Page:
Here’s a reality check on how people approach financial decisions during a crisis: The evidence suggests most of us are actually more careful when chaos surrounds us. Some of this behavior lies in the fundamentals of human psychology. Other aspects are just obvious, as in the fact many of us are stuck at home, rarely go out if ever and, therefore, we have more time on our hands. So here’s a word of caution for anyone sitting in a C-suite (or is now doing so virtually from home) who thinks his or her company can let some things slide due to this pandemic: Investors are still monitoring companies, perhaps even more closely now than they had before. In turn, consumers are tracking their investments the way hawks swirl airborne while they watch their prey. Furthermore, asset managers that give the short shrift to the social impacts of their investments will only hurt their companies in the long run. This stubborn reality applies to huge global problems such as human rights.
To that end, the Investor Alliance for Human Rights recently launched a toolkit with which asset owners and managers can assess how their investments could pose social risks on communities worldwide. Such a framework is even more necessary during this current crisis, as it’s been clear that we now face wider economic and social inequalities in wealthy and poorer nations alike.
Think of this overriding framework as a checklist that varies based on the role one has in the investment world. At the institutional level, for example, this framework reminds asset owners and managers of basic yet very important questions: Is your firm’s human rights policy commitment clear? What about the company's human rights governance statement? Have you done thorough due diligence so problems don’t fester? Are grievance mechanisms in place? Are the appropriate disclosures complete? The Alliance provides tools that can help those tasked with monitoring investors’ social impact and compliance, as well as examples to ensure these policies, commitments and statements are effective.
Considering the missteps that have sidetracked many companies, including those that have assumed their social responsibility commitments were effective, reviewing a firm’s human rights policies (and of course, following them) are more critical now than they were just a few months ago.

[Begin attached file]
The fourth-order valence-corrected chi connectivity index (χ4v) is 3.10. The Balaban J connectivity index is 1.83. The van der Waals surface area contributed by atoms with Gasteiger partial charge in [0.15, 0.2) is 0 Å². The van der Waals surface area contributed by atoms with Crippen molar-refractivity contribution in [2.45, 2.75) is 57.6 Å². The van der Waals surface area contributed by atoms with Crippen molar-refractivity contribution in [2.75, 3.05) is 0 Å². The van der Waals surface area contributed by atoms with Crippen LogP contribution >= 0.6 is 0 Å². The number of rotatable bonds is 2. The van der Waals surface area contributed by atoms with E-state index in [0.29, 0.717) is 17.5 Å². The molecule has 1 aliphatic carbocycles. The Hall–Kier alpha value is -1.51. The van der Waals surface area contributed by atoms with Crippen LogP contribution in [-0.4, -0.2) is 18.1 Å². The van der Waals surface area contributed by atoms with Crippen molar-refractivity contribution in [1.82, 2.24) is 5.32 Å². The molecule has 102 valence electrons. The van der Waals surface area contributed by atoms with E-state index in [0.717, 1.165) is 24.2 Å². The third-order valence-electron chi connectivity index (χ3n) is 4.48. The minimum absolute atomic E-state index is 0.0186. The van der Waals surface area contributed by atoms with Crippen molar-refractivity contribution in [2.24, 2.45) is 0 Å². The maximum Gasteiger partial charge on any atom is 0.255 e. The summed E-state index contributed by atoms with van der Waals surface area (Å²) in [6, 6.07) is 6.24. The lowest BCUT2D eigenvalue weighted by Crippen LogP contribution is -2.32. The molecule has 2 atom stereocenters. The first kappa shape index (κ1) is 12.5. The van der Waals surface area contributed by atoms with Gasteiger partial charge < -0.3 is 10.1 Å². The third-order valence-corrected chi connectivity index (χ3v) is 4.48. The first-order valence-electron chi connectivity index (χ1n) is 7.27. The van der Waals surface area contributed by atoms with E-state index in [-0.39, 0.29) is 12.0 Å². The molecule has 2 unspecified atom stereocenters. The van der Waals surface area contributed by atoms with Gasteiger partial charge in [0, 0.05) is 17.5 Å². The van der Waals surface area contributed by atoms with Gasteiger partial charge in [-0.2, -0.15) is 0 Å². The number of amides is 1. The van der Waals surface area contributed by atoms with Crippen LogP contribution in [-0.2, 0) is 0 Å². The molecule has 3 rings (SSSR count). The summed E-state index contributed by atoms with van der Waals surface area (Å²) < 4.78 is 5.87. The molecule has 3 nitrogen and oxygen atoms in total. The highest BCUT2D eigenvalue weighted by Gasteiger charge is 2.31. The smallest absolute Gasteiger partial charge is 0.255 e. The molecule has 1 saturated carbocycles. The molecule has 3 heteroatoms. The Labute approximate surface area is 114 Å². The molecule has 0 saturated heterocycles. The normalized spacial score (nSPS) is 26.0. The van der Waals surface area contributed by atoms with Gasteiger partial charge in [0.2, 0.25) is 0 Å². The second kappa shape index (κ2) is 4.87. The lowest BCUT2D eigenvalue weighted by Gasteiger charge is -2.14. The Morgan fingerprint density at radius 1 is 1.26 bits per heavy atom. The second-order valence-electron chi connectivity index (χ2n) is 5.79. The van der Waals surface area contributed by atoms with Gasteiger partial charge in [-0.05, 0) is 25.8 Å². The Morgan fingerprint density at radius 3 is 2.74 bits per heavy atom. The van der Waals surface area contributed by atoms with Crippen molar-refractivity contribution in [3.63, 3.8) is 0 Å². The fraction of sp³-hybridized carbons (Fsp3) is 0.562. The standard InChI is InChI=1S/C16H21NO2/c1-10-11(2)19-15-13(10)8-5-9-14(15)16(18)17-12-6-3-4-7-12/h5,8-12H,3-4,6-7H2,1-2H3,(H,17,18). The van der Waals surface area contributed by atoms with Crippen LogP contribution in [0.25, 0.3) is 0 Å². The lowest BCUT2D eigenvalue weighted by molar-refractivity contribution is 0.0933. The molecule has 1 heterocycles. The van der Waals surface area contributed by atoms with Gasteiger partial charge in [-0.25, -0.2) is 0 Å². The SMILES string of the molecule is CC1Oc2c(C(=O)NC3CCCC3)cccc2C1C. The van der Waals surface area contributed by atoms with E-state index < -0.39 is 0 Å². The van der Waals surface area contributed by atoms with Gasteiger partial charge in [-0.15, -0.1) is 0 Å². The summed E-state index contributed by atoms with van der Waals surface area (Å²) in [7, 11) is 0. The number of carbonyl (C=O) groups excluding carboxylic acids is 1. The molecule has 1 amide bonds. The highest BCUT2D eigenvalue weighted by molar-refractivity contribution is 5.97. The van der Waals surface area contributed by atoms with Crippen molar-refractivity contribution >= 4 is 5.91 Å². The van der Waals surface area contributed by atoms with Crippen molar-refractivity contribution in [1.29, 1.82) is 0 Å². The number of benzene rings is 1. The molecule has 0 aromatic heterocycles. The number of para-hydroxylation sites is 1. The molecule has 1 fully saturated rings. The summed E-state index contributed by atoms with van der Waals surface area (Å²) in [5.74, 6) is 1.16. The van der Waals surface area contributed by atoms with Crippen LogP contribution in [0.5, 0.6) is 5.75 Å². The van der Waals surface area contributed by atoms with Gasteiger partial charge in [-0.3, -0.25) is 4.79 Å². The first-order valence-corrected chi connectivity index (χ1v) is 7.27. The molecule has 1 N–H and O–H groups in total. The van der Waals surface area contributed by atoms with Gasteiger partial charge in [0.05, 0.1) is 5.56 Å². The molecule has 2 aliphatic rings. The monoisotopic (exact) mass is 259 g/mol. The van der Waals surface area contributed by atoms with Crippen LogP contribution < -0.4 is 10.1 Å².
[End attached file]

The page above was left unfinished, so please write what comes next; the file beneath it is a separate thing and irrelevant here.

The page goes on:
“In this global crisis, we see why investment-as-usual must change. An essential step in this process is recognizing that institutional investors, even minority shareholders, have a responsibility to address the risks to people present in their investment value chains. To do this, investors should know the human rights risks connected to their investment portfolios and show how they are taking action to manage those risks in line with globally agreed upon standards,” said Paloma Muñoz Quick, director of the Investor Alliance for Human Rights, in a public statement.
The Alliance’s toolkit is far more than something to be bookmarked. It’s also a reminder for institutional investors to brush up on ethical business standards including those within the U.N. Guiding Principles on Business and Human Rights and the OECD’s Guidelines for Multinational Enterprises.
True, more investment professionals are integrating ESG (environmental, social and governance) factors into their decisions as to how they allocate their funds, but many of them are still overlooking ESG criteria. And even if institutional investors can prove they are evaluating ESG concerns, too many of them are still overlooking the “S” in ESG. So, at a time when the novel coronavirus is often piling on its worst impact on society's most vulnerable, these human rights challenges should be top of mind now more than ever, whether they be labor rights, discrimination in any form, or child exploitation.
“Make no mistake: People are paying close attention to how companies respond — and how they treat their stakeholders when it matters most,” TriplePundit’s senior editor, Mary Mazzoni, wrote during the onset of this pandemic. That is definitely the case with the global financial industry, too.
Image credit: Tim Mossholder/Unsplash
Leon Kaye has written for 3p since 2010 and become executive editor in 2018. His previous work includes writing for the Guardian as well as other online and print publications. In addition, he's worked in sales executive roles within technology and financial research companies, as well as for a public relations firm, for which he consulted with one of the globe’s leading sustainability initiatives. Currently living in Central California, he’s traveled to 70-plus countries and has lived and worked in South Korea, the United Arab Emirates and Uruguay.
Leon’s an alum of Fresno State, the University of Maryland, Baltimore County and the University of Southern California's Marshall Business School. He enjoys traveling abroad as well as exploring California’s Central Coast and the Sierra Nevadas.